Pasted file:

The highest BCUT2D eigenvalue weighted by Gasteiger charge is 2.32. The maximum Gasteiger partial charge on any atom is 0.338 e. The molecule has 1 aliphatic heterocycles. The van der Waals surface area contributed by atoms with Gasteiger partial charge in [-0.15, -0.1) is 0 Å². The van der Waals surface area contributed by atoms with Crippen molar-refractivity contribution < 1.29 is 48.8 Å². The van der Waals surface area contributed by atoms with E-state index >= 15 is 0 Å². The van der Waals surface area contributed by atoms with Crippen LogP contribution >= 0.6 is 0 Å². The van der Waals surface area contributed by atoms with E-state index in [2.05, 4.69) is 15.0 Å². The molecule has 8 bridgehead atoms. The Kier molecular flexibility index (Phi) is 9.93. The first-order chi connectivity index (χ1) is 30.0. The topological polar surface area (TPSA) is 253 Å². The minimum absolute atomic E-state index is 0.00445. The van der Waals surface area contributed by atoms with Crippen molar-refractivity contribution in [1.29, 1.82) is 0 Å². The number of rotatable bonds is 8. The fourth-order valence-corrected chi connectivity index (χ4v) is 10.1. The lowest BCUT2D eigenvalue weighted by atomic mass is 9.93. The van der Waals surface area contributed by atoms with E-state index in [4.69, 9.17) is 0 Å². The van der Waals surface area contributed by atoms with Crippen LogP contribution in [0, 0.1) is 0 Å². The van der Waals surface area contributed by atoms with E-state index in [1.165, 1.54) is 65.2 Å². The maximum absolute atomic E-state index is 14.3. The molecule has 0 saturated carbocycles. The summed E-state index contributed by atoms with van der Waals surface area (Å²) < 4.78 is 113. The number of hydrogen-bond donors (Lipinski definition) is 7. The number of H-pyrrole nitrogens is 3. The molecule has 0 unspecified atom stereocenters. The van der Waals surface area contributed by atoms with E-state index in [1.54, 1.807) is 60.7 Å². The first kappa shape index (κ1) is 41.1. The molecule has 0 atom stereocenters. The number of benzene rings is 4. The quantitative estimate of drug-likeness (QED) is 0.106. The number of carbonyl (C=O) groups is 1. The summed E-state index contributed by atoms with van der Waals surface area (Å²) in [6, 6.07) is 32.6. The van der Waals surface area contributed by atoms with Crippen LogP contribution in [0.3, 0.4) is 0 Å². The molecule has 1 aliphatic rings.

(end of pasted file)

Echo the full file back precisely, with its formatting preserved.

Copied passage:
The highest BCUT2D eigenvalue weighted by Gasteiger charge is 2.32. The maximum Gasteiger partial charge on any atom is 0.338 e. The molecule has 1 aliphatic heterocycles. The van der Waals surface area contributed by atoms with Gasteiger partial charge in [-0.15, -0.1) is 0 Å². The van der Waals surface area contributed by atoms with Crippen molar-refractivity contribution < 1.29 is 48.8 Å². The van der Waals surface area contributed by atoms with E-state index >= 15 is 0 Å². The van der Waals surface area contributed by atoms with Crippen LogP contribution >= 0.6 is 0 Å². The van der Waals surface area contributed by atoms with E-state index in [2.05, 4.69) is 15.0 Å². The molecule has 8 bridgehead atoms. The Kier molecular flexibility index (Phi) is 9.93. The first-order chi connectivity index (χ1) is 30.0. The topological polar surface area (TPSA) is 253 Å². The minimum absolute atomic E-state index is 0.00445. The van der Waals surface area contributed by atoms with Crippen molar-refractivity contribution in [1.29, 1.82) is 0 Å². The number of rotatable bonds is 8. The fourth-order valence-corrected chi connectivity index (χ4v) is 10.1. The lowest BCUT2D eigenvalue weighted by atomic mass is 9.93. The van der Waals surface area contributed by atoms with E-state index in [4.69, 9.17) is 0 Å². The van der Waals surface area contributed by atoms with Crippen LogP contribution in [0, 0.1) is 0 Å². The van der Waals surface area contributed by atoms with E-state index in [1.165, 1.54) is 65.2 Å². The maximum absolute atomic E-state index is 14.3. The molecule has 0 saturated carbocycles. The summed E-state index contributed by atoms with van der Waals surface area (Å²) < 4.78 is 113. The number of hydrogen-bond donors (Lipinski definition) is 7. The number of H-pyrrole nitrogens is 3. The molecule has 0 unspecified atom stereocenters. The van der Waals surface area contributed by atoms with E-state index in [1.54, 1.807) is 60.7 Å². The first kappa shape index (κ1) is 41.1. The molecule has 0 atom stereocenters. The number of benzene rings is 4. The quantitative estimate of drug-likeness (QED) is 0.106. The number of carbonyl (C=O) groups is 1. The summed E-state index contributed by atoms with van der Waals surface area (Å²) in [6, 6.07) is 32.6. The van der Waals surface area contributed by atoms with Crippen LogP contribution in [0.3, 0.4) is 0 Å². The molecule has 1 aliphatic rings.